Bulletproof Escape Fridge-Booth depending on your OHS requirements
In April, Bulletproof was a sponsor at the Sydney AWS Summit. As part of our booth on the expo floor, we wanted to present something different to the usual, drop your card in a bowl and win a drone-type, attraction you usually see at these events. Our goals were to choose something that highlight the type of work that we do at Bulletproof with customers, as well as show off some interesting AWS technology. After some brainstorming, a few wrong turns, and a lot of hard work, the team came up with the Bulletproof Escape Fridge.
Over the next few weeks, we’ll be publishing a series of blog posts where we’d cover:
- The concept and how the idea grew and transformed
- The UX and AWS architecture of the project
- The hardware build
- The frontend and backend software build
- We’ll finish up with the challenges we handed out as well as the challenges we faced and finally the winners on the day
Let’s get started!
As we were planning for the Summit, we started brainstorming ideas for our booth. As it is typical for sponsors to giveaway ‘swags’ to attract crowds, we felt, we have to do something different this year.
As a consensus, we opted to have an activity/challenge for our guests. Given this was an AWS conference; we felt quite strongly the ‘challenge’ should focus on AWS technology to display the type of work we do with our customers. It didn’t hurt that this challenge quickly became analogous to a recruitment tool which was a secondary goal of sponsoring the summit for us. The activity required participants to present their AWS skills and for us, finding new staff!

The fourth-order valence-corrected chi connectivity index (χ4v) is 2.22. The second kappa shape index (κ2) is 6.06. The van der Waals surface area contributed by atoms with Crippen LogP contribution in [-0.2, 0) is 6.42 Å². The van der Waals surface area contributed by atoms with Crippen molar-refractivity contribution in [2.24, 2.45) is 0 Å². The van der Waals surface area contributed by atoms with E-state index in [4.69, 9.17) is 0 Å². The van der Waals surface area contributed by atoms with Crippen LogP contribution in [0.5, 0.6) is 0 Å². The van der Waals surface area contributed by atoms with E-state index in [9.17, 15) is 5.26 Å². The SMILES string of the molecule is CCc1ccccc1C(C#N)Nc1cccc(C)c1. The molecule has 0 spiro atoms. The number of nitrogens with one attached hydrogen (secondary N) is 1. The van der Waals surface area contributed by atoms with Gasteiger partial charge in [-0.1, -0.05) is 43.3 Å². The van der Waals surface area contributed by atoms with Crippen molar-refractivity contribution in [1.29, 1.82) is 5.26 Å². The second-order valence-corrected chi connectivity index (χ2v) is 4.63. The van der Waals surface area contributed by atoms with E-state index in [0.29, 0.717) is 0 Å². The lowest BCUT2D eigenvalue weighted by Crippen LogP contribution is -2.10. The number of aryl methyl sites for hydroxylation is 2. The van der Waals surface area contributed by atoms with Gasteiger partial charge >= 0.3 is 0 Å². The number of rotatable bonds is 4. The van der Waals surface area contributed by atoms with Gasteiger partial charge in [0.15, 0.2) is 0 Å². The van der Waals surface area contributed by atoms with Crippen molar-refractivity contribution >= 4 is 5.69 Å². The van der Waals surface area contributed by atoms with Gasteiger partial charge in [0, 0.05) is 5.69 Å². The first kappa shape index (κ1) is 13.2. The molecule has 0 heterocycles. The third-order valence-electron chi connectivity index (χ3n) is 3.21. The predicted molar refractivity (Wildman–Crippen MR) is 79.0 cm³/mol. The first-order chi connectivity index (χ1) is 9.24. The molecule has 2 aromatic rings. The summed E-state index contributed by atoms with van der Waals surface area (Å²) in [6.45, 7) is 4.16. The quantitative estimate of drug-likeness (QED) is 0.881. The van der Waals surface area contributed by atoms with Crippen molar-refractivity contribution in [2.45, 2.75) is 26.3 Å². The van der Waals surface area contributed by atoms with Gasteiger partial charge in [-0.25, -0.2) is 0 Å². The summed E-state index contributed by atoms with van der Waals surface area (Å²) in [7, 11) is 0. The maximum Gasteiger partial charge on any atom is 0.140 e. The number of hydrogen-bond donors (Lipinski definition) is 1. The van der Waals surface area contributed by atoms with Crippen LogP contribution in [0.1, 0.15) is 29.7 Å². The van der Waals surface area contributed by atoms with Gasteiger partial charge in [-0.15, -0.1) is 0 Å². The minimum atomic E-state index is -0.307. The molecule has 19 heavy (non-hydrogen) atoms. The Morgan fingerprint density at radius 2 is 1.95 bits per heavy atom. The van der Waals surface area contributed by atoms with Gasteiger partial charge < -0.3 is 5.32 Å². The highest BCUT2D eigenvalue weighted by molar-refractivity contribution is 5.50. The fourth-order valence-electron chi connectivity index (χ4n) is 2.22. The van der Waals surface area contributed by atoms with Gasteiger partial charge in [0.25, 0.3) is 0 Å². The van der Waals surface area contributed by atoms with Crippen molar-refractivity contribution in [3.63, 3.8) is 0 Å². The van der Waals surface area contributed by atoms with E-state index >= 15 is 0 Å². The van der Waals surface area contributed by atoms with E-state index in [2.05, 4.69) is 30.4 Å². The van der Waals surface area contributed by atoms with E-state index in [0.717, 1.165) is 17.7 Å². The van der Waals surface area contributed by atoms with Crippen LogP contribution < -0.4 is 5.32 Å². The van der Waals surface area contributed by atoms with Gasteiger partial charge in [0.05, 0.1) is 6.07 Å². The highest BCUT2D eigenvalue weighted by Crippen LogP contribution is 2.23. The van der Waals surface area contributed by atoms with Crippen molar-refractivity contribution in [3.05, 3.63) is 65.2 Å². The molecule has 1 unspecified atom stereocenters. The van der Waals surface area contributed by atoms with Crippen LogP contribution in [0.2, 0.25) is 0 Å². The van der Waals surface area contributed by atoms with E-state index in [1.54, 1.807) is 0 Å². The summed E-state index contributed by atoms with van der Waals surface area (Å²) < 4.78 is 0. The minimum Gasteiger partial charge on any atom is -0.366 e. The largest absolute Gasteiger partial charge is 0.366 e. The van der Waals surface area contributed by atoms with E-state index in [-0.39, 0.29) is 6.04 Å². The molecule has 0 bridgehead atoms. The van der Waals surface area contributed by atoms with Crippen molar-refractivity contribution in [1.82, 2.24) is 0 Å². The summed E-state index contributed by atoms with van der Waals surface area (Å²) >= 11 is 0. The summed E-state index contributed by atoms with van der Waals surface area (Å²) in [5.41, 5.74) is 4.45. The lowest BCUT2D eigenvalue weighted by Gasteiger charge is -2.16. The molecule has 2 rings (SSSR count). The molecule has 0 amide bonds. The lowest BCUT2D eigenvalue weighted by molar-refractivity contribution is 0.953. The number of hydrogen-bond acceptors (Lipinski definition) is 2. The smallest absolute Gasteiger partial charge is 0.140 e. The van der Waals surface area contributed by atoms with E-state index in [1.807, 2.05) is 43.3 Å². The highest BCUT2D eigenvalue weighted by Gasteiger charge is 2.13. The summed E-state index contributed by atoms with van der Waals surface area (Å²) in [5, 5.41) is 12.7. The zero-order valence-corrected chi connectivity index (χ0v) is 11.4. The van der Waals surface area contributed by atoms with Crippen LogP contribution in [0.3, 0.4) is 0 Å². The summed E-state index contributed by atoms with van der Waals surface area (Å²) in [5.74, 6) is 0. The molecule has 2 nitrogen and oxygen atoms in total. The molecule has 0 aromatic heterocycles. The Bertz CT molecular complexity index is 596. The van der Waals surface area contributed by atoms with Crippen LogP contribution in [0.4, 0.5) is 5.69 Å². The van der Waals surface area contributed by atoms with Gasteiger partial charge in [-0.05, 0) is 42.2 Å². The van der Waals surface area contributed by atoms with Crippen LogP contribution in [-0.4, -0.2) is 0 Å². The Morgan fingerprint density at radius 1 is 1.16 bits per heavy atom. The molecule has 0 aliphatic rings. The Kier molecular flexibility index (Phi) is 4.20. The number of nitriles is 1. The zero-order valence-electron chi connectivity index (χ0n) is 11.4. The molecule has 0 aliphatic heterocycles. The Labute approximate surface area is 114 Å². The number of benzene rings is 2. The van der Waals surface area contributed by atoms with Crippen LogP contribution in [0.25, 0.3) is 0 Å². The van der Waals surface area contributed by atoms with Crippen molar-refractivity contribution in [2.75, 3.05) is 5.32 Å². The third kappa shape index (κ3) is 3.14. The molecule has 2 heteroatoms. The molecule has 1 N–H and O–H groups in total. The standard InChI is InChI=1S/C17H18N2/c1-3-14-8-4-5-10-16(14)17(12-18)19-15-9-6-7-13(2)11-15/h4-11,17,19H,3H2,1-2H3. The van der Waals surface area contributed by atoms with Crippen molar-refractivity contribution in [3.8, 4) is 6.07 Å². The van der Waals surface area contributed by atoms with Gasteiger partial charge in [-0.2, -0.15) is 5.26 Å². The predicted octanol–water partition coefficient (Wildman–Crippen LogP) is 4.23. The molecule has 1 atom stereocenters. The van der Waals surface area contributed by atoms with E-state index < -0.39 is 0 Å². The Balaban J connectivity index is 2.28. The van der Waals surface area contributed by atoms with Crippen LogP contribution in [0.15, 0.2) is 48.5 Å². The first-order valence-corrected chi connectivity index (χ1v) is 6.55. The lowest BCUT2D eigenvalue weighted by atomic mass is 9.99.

Our initial white-boarding sessions quickly came up with an initial general concept.
- Create an AWS based Rube Goldberg Machine
- Participant kicks off the machine but it fails to work in some subtle way
- Participant needs to find the problem with the AWS stack or code, fix it and redeploy
- Challenge has to be completed within 10 minutes
- Add all the results to a leaderboard
The booth becomes a fridge
What would be at the end of the Rube Goldberg machine though? This was our initial idea:
That’s right, lock a person in a server rack and set it on fire. This presented a number of challenges:
- Racks are usually 600mm wide, I’m a small guy and having in my youth been inside the odd rack or two, it’s a tight fit even for me
- Setting fire to things on the expo floor is probably not a good idea
- Racks are heavy to transport
- Our booth wasn’t quite big enough to accommodate a rack
- Did I mention Occupational Health and Safety regulations
After some further thought, we compromised on an Escape Fridge.
The fridge would contain a prize of a semi-cold refreshing beverage.
The Rube Goldberg Machine
We were hoping that we could present some sort of challenge using Deep Lens but realised it would be difficult to get a hold of the hardware in time. We decided to build something similar ourselves instead.
At a conceptual level, the Rube Goldberg machine would work as follows:
- The participant presses a button
- This kicks off a process to take a photo of the participant
- Participant stares at the camera and have their photo taken
- We process the photo to determine if the participant is smiling
- If they are smiling, the fridge can be unlocked or they find and solve the bug and they get their prize
- A timer goes off after 10 minutes whether of not they solve the error
That sounds quite simple but we used an over-engineered AWS architecture to make it more complex to increase the difficulty of the challenge
We have Open Sourced all the data for the project so you can get a greater understanding of how the project works and the technologies we used.
In our next installment, we’ll go over the AWS Architecture for the Rube Goldberg machine. Watch this space.
Also, Bulletproof is hosting an AWS Recap night on these dates. Join us to learn more and test the Escape Fridge!